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Mobile Anji fortress awaits Newcastle

"When I came onto the pitch I saw so many stars," said loan signing Emir Spahić who will try to help FC Anji Makhachkala stretch a 100% European record in Russia on Thursday.

Anji have won all seven of their home games in Russia
Anji have won all seven of their home games in Russia ©Getty Images

Newcastle United FC know they are up against it as they visit Russia to face FC Anji Makhachkala in the first leg of their UEFA Europa League round of 16 tie.

The Dagestan side have won all seven of their European home games on Russian soil*, conceding only once in the process – in their round of 32 success against Hannover 96. More remarkable still, they have maintained that victorious run despite being unable to play matches in their native Makhachkala; instead they have staged UEFA fixtures in three different stadiums this season – the Saturn in Ramenskoye and Moscow's Lokomotiv and Luzhniki Stadions.

The secret of their success is remarkably simple: they have a very powerful squad and an extremely experienced coach, Guus Hiddink. During the winter they invested a reputed €30m in signing Willian from FC Shakhtar Donetsk, as well as enlisting Russian international Andrei Eschenko from FC Lokomotiv Moskva and Bosnia and Herzegovina centre-back Emir Spahić, loaned from Sevilla FC to replace the homesick Christopher Samba.

Spahić is no greenhorn, but even the 32-year-old did a double take as he settled in for his first Anji training session. "When I came onto the pitch I saw so many stars," he said. "I don't know the right word to express my feelings – it's just a rush. Roberto Carlos, Samuel Eto'o, Lassana Diarra, Yuri Zhirkov, Mbark Boussoufa – yet I didn't get any air of arrogance from them. I felt part of the team.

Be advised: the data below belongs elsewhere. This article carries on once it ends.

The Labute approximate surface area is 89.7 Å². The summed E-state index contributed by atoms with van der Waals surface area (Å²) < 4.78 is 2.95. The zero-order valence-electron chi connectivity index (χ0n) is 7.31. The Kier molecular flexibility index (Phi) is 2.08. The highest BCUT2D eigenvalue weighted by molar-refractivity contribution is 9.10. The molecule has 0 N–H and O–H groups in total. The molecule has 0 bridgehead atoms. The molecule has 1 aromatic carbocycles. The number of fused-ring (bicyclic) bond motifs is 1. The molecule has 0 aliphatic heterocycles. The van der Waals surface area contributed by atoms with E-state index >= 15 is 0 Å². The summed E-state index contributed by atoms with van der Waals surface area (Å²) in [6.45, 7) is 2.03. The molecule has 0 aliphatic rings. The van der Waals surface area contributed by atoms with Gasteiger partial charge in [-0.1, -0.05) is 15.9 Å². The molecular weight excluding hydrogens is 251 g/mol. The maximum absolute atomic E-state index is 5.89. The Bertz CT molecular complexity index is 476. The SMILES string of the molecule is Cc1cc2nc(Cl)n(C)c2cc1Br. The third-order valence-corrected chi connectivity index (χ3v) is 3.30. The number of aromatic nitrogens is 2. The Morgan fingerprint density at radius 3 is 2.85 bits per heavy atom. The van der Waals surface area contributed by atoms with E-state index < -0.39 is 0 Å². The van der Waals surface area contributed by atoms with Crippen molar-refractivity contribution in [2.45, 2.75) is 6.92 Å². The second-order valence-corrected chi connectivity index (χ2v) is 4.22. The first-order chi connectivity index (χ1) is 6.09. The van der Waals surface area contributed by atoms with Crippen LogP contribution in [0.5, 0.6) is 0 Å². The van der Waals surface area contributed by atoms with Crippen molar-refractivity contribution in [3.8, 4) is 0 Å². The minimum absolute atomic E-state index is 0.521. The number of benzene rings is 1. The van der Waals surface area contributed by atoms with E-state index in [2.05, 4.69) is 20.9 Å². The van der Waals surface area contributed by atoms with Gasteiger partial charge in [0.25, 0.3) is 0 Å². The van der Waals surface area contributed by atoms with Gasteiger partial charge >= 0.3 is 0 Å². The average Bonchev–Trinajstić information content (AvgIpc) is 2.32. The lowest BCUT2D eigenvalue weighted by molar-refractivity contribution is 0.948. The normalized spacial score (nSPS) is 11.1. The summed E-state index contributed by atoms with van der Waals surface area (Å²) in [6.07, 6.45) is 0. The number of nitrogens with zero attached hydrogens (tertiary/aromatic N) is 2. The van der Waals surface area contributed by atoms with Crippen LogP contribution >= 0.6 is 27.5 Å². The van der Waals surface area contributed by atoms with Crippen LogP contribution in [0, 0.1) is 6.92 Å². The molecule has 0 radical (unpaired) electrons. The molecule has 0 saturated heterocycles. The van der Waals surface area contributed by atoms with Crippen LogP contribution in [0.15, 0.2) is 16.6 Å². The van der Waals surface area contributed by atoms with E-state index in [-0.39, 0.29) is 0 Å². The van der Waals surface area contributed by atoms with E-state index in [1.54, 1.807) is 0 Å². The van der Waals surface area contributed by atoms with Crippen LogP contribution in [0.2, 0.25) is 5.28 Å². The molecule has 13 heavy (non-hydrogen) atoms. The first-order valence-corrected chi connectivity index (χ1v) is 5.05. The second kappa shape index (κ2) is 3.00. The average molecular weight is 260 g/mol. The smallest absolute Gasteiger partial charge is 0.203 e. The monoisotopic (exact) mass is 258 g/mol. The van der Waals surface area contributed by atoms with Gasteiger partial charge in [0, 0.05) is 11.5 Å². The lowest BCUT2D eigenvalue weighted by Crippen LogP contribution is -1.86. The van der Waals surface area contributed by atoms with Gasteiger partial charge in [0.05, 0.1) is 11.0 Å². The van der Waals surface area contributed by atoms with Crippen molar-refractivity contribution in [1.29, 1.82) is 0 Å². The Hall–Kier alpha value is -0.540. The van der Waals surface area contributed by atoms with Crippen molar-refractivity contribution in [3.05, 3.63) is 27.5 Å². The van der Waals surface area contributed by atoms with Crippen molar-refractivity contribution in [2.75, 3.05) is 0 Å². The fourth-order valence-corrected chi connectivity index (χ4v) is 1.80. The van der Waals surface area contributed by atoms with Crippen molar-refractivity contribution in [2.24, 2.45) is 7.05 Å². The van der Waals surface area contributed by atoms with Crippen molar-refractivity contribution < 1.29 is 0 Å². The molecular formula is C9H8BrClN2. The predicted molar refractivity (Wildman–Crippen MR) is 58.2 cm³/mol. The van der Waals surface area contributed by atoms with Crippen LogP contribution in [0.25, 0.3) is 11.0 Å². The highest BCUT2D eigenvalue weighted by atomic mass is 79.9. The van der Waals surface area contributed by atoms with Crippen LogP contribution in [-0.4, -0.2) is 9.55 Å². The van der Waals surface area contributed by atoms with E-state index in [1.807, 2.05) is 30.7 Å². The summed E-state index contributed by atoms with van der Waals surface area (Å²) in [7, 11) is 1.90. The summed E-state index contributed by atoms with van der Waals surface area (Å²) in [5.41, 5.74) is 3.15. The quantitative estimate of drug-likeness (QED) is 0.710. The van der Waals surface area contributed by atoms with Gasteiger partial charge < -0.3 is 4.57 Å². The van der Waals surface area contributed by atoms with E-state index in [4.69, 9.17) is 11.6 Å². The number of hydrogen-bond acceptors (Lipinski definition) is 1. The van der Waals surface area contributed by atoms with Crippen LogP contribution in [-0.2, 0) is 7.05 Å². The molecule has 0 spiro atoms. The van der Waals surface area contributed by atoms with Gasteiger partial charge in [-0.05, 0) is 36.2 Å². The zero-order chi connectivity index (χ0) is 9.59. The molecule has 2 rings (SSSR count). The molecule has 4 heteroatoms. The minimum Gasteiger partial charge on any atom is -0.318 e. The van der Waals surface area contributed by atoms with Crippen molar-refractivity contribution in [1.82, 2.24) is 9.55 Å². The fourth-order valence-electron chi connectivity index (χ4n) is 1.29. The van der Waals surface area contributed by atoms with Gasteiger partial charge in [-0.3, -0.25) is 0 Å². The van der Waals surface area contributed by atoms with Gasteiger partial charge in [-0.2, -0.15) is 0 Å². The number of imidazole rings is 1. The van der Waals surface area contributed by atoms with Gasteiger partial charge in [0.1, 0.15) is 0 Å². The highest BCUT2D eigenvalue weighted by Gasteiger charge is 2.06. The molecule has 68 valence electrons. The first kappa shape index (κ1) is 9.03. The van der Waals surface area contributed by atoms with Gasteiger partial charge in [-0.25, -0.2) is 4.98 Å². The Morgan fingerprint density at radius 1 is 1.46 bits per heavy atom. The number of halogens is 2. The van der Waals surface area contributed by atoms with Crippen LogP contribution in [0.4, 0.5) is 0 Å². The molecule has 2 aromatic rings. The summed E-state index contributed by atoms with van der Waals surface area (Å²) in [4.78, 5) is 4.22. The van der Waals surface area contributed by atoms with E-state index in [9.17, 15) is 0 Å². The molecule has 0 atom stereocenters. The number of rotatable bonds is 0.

"There has been a lot of news about Anji in the last two years," added Spahić, whose new side are second in the Russian Premier League, with the domestic campaign resuming this weekend. "The whole world is interested in what's going on here."

Newcastle will certainly know all about the ambitious team from Makhachkala, who were frequent flyers long before they returned to European competition this term. The club's normal practice in domestic football has been to train in and around Moscow, flying south to the capital of Dagestan for matchdays only.

Russian sides in general are gaining considerable attention in the round of 16 – only the English Premier League has as many representatives – with FC Zenit St Petersburg and FC Rubin Kazan completing the trio. With Anji and Newcastle meeting, at least one of those leagues will lose a team by the quarter-finals, and having overcome Liverpool FC 1-0 in Moscow in the group stage, Anji will fancy their chances.

"I am happy to see three Russian clubs competing at this stage," said the 66-year-old Hiddink, who has poured scorn on the suggestion he will retire from football at the season's end. "This shows the rising standard of Russian football."

Newcastle boss Alan Pardew, however, feels his charges can hold their own. "I would put my best team up against any team in this competition and feel confident," he said.

*Prior to this campaign, Anji had played one previous UEFA competition match – a 1-0 defeat by Rangers FC in the 2001/02 UEFA Cup first round, in a one-off game held in Warsaw.

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